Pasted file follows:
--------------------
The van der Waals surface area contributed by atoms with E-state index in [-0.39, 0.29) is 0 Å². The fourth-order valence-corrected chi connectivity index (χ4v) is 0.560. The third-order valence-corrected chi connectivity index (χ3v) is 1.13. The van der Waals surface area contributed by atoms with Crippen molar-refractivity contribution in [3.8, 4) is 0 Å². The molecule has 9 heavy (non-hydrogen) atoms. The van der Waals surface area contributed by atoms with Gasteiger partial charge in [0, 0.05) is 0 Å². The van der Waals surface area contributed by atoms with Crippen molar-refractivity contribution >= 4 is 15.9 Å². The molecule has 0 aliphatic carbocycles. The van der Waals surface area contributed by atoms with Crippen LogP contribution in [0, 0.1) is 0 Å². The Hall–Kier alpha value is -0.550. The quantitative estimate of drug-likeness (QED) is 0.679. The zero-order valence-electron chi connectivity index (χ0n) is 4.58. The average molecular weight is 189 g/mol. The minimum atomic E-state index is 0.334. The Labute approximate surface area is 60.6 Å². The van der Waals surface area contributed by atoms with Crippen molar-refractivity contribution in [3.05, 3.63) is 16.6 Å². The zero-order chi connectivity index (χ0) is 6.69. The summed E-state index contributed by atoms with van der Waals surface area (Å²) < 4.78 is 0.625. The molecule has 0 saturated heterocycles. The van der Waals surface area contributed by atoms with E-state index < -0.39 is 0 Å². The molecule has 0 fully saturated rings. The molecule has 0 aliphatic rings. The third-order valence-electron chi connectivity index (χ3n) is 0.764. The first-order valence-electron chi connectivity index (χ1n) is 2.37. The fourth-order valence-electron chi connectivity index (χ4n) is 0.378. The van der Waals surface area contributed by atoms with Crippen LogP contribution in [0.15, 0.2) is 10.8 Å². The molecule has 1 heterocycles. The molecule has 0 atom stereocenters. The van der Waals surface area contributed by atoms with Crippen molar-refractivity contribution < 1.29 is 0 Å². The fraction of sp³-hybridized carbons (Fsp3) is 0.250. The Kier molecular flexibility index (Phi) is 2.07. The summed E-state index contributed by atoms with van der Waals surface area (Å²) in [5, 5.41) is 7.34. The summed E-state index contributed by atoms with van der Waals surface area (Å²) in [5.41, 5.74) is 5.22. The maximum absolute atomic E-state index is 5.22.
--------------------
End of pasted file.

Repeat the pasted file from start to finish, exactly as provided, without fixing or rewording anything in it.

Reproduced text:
The van der Waals surface area contributed by atoms with E-state index in [-0.39, 0.29) is 0 Å². The fourth-order valence-corrected chi connectivity index (χ4v) is 0.560. The third-order valence-corrected chi connectivity index (χ3v) is 1.13. The van der Waals surface area contributed by atoms with Crippen molar-refractivity contribution in [3.8, 4) is 0 Å². The molecule has 9 heavy (non-hydrogen) atoms. The van der Waals surface area contributed by atoms with Gasteiger partial charge in [0, 0.05) is 0 Å². The van der Waals surface area contributed by atoms with Crippen molar-refractivity contribution >= 4 is 15.9 Å². The molecule has 0 aliphatic carbocycles. The van der Waals surface area contributed by atoms with Crippen LogP contribution in [0, 0.1) is 0 Å². The Hall–Kier alpha value is -0.550. The quantitative estimate of drug-likeness (QED) is 0.679. The zero-order valence-electron chi connectivity index (χ0n) is 4.58. The average molecular weight is 189 g/mol. The minimum atomic E-state index is 0.334. The Labute approximate surface area is 60.6 Å². The van der Waals surface area contributed by atoms with Crippen molar-refractivity contribution in [3.05, 3.63) is 16.6 Å². The zero-order chi connectivity index (χ0) is 6.69. The summed E-state index contributed by atoms with van der Waals surface area (Å²) < 4.78 is 0.625. The molecule has 0 saturated heterocycles. The van der Waals surface area contributed by atoms with E-state index < -0.39 is 0 Å². The molecule has 0 fully saturated rings. The molecule has 0 aliphatic rings. The third-order valence-electron chi connectivity index (χ3n) is 0.764. The first-order valence-electron chi connectivity index (χ1n) is 2.37. The fourth-order valence-electron chi connectivity index (χ4n) is 0.378. The van der Waals surface area contributed by atoms with Crippen LogP contribution in [0.15, 0.2) is 10.8 Å². The molecule has 1 heterocycles. The molecule has 0 atom stereocenters. The van der Waals surface area contributed by atoms with Crippen molar-refractivity contribution < 1.29 is 0 Å². The fraction of sp³-hybridized carbons (Fsp3) is 0.250. The Kier molecular flexibility index (Phi) is 2.07. The summed E-state index contributed by atoms with van der Waals surface area (Å²) in [5, 5.41) is 7.34. The summed E-state index contributed by atoms with van der Waals surface area (Å²) in [5.41, 5.74) is 5.22. The maximum absolute atomic E-state index is 5.22.